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Buddha in Sri Lanka

Remembered Yesterdays

Swarna Wickremeratne, George D. Bond

Publication Year: 2006

This book provides both an erudite and intimate look at how Buddhism is lived in Sri Lanka. While India is known as the birthplace of Buddhism, Sri Lanka is its other home; Buddhism extends back over twenty-five hundred years on the island and remains at the center of its spiritual traditions and culture. Throughout the book, author Swarna Wickremeratne incorporates a personal view, sharing stories of herself, her family, friends, and acquaintances as they “lived Buddhism” both during her Sri Lankan girlhood and during more recent times. This personal view makes the traditions come alive as Wickremeratne details Buddhist beliefs, customs, rituals and ceremonies, and folklore. She also provides a fascinating discussion of the Sangha, the institutional monkhood in Sri Lanka, including its history, codes of conduct, and evolution and resilience over time. Wickremeratne explores the recent attempts by many monks to reinvent themselves in a society characterized by secularization, globalization, and a tide of aggressive Christian evangelization.

Published by: State University of New York Press

Title, Copyright and Dedication Pages

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Contents

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pp. ix-x

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Foreword

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pp. xi-xiii

There is an old debate in the study of religion and culture concerning who understands the subject best: the insider or the outsider. Some have argued that only the insiders can truly understand a religion, for they participate in it and see its inner meanings. Others, however, have argued that the outsider has a distinct advantage. ...

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Terminology and Related Concepts

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pp. xv-

The island of Lanka, my birth place and the focus of my book, is named in the Mahabharata but occurs frequently as one would expect, in the great epic of the Ramayana. The word Lanka means shining, resplendent, and golden. The Arab term for Lanka was Serendib. ...

Acknowledgments

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pp. xvii-xviii

Map

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pp. xix-

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1. Beginnings and Looking Beyond

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pp. 1-10

HOW DOES ONE TRANSLATE amorphous thoughts into the formal language of reason, to make sense? I do not know. I cannot think of sophisticated academic reasons for writing this book. It was a labor of love. ...

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2. Growing Up in Sri Lankan Culture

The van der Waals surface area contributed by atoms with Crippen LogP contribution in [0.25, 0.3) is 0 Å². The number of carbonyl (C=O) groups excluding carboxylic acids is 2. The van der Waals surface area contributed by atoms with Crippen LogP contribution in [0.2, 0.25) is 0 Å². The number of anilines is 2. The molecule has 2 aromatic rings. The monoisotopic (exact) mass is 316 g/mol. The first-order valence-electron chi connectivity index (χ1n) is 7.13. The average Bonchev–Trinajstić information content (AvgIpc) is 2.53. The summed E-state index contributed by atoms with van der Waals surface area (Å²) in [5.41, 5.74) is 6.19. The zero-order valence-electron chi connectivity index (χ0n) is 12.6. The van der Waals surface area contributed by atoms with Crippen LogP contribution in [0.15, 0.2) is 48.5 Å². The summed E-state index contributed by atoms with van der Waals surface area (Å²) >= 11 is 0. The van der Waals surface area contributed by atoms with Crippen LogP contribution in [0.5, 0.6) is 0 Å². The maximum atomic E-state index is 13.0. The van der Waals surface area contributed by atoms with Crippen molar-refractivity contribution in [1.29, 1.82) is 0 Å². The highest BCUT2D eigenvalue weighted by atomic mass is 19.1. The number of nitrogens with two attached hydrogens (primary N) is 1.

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pp. 11-30

SOME YEARS AGO, in randomly picking up a copy of the Times Literary Supplement, my eye fell on a review of a biography of Evelyn Waugh or Thomas Hardy. I am now unable to say which it was. What I do remember was a remark made by the reviewer that each one of us, despite all our protestations on being our own unique person, is in reality the product of a trinity of forces: ...

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3. Festival of New Beginnings: The New Year

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pp. 31-40

SRI LANKAN NEW YEAR is a solar festival, which marks the passing of the sun from the zodiac of Pisces to the zodiac of Aries inaugurating the coming of New Year. In the traditional astrological belief system, the sun completes its movement across the twelve segments of the Zodiac in the course of one year, taking one month to travel each constellation. ...

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4. Loving Worship and Loving Kindness

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pp. 41-54

YOU COULD HARDLY HEAR them lisping the syllables, stumbling over the unfamiliar words. In age, they ranged from five to about eight. Their voices rallied only to fade away. As the lights of flickering coconut lamps fell on their beautiful faces near the stupa in Bellanwila, I felt a trifle sad as I saw my own childhood on their faces. ...

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5. Givers: Many Motives, Many Fruits

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pp. 55-73

THE GODS SHOULD NEVER be taken for granted. As always, swift was the wrath of Minerva. Every now and then when our family made preparations to go to Kataragama, one sensed a certain tension. One never spoke aloud about how the trip was planned prior to reaching Kataragama. ...

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6. Sri Lankan Buddhists and Their Rituals

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pp. 75-88

BUDDHISTS IN SRI LANKA perform many rituals. Rituals are performed as a rite of passage connected with an event that denotes a change of social or religious status in the passage of life. They take many forms: a new birth, introduction to solid foods to an infant, the first reading of letters, attaining puberty, two people getting together, a loved one passing away, and so on. ...

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7. Reminiscences of Bana Preaching

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pp. 89-99

THE BUDDHA, HAVING ATTAINED ENLIGHTENMENT, looked for an audience to share the fruits of his wisdom and found none. He hailed five mendicants who had at first enthusiastically been part of his search for wisdom but scornfully left him when they realized that he had abandoned extreme forms of asceticism to which they attached great importance in the Brahamanical ...

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8. Buddhist Pilgrims’ Progress

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pp. 101-111